“Begging the question” is a form of fallacy in logic.
Let’s go back to college Logic 101.
The Skeptic’s dictionary (http://skepdic.com/begging.html ) provides a good explanation of “begging the question”
“Begging the question” is what one does in an argument when one assumes what one claims to be proving, explains the Skeptic’s Dictionary.
A simple example of “begging the question” would be:
“John is attractive because he is handsome.”
The conclusion of this example is that “John is attractive”
The premise, or the supporting statement, is “he (John) is handsome”
The statement assumes that John is handsome.
That John is actually handsome has to be established by a certain objective criteria, not some subjective form of measurement.
Since the statement, “he is handsome” is merely an assumption, it needs to be proven.
Thus, to say that “John is attractive because he is handsome” is to “beg the question.”
At the heart of Meralco’s argument in supporting its contention that Justice Jose L. Sabio Jr., should dis-engage himself from the Meralco-GSIS case, is a procedural rule in the court of appeals.
There is a rule in the court of appeals which allows a justice to whom a case is assigned, and the other justices who participated in the deliberations, to remain handling the case.
Under this particular rule, a justice to whom a case is assigned and justices who participated in deliberations, can remain handling the case if certain events happen.
One of these events listed in the rule is when a preliminary injunction is issued.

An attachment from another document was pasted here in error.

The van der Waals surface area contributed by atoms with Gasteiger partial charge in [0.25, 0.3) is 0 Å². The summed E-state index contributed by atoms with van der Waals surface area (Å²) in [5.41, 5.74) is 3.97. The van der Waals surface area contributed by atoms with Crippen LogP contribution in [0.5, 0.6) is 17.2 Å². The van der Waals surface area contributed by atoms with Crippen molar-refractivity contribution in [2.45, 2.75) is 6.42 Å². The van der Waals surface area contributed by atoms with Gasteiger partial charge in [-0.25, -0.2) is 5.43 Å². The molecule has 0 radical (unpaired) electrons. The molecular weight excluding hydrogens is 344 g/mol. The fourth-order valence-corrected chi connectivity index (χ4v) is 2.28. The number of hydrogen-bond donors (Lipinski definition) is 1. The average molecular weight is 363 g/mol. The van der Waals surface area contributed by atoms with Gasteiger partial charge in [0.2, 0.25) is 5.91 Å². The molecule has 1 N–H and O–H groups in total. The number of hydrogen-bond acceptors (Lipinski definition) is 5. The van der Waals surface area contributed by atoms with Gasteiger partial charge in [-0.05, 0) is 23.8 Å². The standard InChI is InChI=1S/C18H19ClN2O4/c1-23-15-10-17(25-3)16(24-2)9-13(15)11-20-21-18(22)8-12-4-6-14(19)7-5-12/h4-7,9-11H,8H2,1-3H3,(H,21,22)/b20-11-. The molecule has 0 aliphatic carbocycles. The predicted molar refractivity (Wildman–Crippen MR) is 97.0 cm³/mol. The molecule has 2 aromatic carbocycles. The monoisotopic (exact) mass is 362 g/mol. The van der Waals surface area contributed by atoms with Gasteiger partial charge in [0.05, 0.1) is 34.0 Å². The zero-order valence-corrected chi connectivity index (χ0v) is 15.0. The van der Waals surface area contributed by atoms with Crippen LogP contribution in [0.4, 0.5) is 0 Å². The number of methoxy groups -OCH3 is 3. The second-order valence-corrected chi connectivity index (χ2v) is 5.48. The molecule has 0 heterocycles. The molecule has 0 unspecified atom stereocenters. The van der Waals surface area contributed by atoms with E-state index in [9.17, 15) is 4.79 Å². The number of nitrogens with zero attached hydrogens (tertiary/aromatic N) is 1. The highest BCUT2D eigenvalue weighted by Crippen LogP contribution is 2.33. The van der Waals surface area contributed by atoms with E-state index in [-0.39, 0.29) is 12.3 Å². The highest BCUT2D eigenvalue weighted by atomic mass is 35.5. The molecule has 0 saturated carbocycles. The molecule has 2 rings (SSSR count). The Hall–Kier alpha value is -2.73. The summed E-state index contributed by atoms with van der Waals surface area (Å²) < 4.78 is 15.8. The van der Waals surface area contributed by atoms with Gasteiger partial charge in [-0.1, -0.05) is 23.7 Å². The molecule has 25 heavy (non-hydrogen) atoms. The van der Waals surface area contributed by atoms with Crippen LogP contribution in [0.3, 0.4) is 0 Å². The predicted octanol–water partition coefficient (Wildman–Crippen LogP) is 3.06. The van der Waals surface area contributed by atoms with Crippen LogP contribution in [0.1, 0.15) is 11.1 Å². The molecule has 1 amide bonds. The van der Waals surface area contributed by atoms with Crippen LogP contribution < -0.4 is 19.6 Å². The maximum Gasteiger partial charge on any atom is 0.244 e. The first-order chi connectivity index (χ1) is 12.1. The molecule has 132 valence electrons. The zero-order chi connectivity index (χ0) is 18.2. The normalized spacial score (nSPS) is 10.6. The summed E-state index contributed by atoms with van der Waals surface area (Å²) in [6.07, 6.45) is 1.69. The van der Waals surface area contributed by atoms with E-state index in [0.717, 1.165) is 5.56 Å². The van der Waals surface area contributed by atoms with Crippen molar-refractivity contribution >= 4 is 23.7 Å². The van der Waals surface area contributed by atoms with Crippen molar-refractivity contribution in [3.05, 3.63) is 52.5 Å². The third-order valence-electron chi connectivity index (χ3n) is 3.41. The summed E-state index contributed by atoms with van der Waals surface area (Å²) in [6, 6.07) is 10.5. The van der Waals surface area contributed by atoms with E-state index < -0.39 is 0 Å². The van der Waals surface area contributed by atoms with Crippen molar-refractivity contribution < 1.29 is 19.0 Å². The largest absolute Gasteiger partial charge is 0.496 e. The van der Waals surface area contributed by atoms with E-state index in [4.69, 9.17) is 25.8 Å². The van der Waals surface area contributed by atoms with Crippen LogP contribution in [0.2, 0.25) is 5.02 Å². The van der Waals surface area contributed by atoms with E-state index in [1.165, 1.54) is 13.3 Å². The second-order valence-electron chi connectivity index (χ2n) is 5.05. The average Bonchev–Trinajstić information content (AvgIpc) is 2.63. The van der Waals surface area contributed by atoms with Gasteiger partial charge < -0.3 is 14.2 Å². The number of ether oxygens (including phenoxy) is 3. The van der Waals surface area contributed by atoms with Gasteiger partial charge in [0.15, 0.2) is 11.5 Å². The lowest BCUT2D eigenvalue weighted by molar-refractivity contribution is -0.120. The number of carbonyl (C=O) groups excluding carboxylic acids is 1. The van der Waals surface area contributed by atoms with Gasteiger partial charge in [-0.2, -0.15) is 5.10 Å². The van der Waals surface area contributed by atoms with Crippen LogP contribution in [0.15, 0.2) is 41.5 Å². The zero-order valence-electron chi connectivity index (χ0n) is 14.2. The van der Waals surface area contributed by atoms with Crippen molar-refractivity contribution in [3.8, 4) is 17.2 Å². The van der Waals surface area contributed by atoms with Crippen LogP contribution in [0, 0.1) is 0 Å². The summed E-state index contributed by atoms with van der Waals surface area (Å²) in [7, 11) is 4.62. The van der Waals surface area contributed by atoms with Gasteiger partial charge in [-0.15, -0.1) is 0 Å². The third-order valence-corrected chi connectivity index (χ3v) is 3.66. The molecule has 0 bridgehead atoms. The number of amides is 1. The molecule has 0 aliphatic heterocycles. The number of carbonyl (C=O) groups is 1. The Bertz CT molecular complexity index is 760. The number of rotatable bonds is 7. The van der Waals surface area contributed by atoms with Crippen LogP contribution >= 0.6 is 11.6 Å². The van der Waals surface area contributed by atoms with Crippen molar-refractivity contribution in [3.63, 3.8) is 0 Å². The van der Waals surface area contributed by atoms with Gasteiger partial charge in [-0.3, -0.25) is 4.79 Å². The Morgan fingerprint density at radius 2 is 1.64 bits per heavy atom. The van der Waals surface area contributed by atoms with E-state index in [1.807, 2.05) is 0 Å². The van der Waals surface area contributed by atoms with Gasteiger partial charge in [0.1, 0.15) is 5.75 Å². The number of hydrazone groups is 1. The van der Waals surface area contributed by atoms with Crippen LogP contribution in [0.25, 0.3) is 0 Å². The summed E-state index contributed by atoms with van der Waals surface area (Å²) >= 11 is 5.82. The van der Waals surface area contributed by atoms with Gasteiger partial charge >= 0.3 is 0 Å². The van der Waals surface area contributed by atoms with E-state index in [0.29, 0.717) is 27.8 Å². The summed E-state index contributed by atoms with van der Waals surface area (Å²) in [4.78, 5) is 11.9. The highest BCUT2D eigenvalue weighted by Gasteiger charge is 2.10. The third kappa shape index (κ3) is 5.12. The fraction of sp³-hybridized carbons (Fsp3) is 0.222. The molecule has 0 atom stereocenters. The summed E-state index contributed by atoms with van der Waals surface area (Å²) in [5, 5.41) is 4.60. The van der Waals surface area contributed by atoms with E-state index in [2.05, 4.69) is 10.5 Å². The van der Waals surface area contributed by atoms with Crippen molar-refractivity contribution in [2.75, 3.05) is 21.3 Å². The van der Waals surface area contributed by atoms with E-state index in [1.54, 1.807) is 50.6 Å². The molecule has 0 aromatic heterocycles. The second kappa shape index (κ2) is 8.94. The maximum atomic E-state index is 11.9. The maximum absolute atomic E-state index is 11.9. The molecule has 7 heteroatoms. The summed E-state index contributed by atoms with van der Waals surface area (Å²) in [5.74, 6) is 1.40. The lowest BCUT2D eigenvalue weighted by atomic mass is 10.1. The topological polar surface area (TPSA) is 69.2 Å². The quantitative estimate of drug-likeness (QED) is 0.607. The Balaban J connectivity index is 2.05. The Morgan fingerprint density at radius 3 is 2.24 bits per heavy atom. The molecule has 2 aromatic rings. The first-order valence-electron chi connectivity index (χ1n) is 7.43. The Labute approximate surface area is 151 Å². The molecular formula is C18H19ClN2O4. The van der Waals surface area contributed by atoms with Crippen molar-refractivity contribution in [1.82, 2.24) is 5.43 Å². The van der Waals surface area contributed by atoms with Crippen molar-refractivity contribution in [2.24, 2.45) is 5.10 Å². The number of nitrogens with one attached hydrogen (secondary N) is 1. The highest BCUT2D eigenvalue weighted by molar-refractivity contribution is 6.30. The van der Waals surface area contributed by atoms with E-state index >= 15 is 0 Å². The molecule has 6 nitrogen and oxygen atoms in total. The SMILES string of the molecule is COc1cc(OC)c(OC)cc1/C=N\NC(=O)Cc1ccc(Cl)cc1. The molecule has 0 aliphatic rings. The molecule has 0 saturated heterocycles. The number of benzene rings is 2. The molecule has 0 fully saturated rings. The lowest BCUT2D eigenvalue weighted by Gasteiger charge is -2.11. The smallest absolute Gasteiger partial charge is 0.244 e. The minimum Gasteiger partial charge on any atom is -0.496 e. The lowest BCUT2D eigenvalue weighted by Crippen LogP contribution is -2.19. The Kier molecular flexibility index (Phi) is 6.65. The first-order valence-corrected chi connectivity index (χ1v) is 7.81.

According to Meralco, in the Meralco-GSIS case, there was no injunction issued (but only a T.R. O.)
Since there was no injunction, then under the rules, Justice Joe L. Sabio Jr., should have dis-engaged himself from the case, Meralco argues.
This argument seems alright, at first glance.
But if you look at the surrounding circumstances, the argument looses its hold.
The fact is that a decision was pre-emptively rendered in the case, before the lapse of the sixty-day T.R.O.
The decision was rendered when there was really no opportunity to decide whether an injunction was to be issued.
The issue of the issuance of an injunction was to be determined only when the sixty-day T.R.O. lapses
So, the basic question is, why would Meralco assume that no injunction was issued when the opportunity to decide such matter had not arisen yet?
How could Meralco assume that there would be no injunction?
Thus, the premise that “there was no injunction” to prove that Justice Sabio should dis-engage himself (from the case), is merely an assumption, that needs to be established.
Doesn’t Meralco’s argument beg the question?
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